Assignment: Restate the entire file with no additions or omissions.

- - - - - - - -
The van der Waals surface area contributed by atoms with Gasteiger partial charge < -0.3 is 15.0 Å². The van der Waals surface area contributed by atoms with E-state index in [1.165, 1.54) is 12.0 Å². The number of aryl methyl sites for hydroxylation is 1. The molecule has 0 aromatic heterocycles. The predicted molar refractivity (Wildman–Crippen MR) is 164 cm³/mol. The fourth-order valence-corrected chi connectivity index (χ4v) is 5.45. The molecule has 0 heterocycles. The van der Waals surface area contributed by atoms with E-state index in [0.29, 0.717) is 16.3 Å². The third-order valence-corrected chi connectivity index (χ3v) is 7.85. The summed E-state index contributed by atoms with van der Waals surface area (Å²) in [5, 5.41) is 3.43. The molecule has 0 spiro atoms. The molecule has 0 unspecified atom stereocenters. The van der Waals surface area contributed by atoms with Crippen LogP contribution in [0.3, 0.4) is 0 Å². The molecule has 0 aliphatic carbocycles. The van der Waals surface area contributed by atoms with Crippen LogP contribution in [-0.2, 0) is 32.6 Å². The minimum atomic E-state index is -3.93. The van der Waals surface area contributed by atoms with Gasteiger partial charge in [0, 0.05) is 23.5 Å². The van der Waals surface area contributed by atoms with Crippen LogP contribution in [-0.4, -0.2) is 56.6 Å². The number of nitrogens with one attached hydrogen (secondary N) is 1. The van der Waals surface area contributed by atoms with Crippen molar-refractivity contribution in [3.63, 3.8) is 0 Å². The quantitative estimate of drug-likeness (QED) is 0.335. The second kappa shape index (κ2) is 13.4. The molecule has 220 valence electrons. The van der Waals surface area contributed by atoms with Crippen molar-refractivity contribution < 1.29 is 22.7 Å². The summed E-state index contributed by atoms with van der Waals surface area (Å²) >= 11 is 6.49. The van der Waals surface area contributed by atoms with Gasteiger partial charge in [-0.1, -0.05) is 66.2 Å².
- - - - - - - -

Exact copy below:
The van der Waals surface area contributed by atoms with Gasteiger partial charge < -0.3 is 15.0 Å². The van der Waals surface area contributed by atoms with E-state index in [1.165, 1.54) is 12.0 Å². The number of aryl methyl sites for hydroxylation is 1. The molecule has 0 aromatic heterocycles. The predicted molar refractivity (Wildman–Crippen MR) is 164 cm³/mol. The fourth-order valence-corrected chi connectivity index (χ4v) is 5.45. The molecule has 0 heterocycles. The van der Waals surface area contributed by atoms with E-state index in [0.29, 0.717) is 16.3 Å². The third-order valence-corrected chi connectivity index (χ3v) is 7.85. The summed E-state index contributed by atoms with van der Waals surface area (Å²) in [5, 5.41) is 3.43. The molecule has 0 spiro atoms. The molecule has 0 unspecified atom stereocenters. The van der Waals surface area contributed by atoms with Crippen LogP contribution in [0.3, 0.4) is 0 Å². The molecule has 0 aliphatic carbocycles. The van der Waals surface area contributed by atoms with Crippen LogP contribution in [-0.2, 0) is 32.6 Å². The minimum atomic E-state index is -3.93. The van der Waals surface area contributed by atoms with Gasteiger partial charge in [0, 0.05) is 23.5 Å². The van der Waals surface area contributed by atoms with Crippen LogP contribution in [-0.4, -0.2) is 56.6 Å². The number of nitrogens with one attached hydrogen (secondary N) is 1. The van der Waals surface area contributed by atoms with Crippen molar-refractivity contribution in [3.63, 3.8) is 0 Å². The quantitative estimate of drug-likeness (QED) is 0.335. The second kappa shape index (κ2) is 13.4. The molecule has 220 valence electrons. The van der Waals surface area contributed by atoms with Crippen molar-refractivity contribution < 1.29 is 22.7 Å². The summed E-state index contributed by atoms with van der Waals surface area (Å²) >= 11 is 6.49. The van der Waals surface area contributed by atoms with Gasteiger partial charge in [-0.1, -0.05) is 66.2 Å².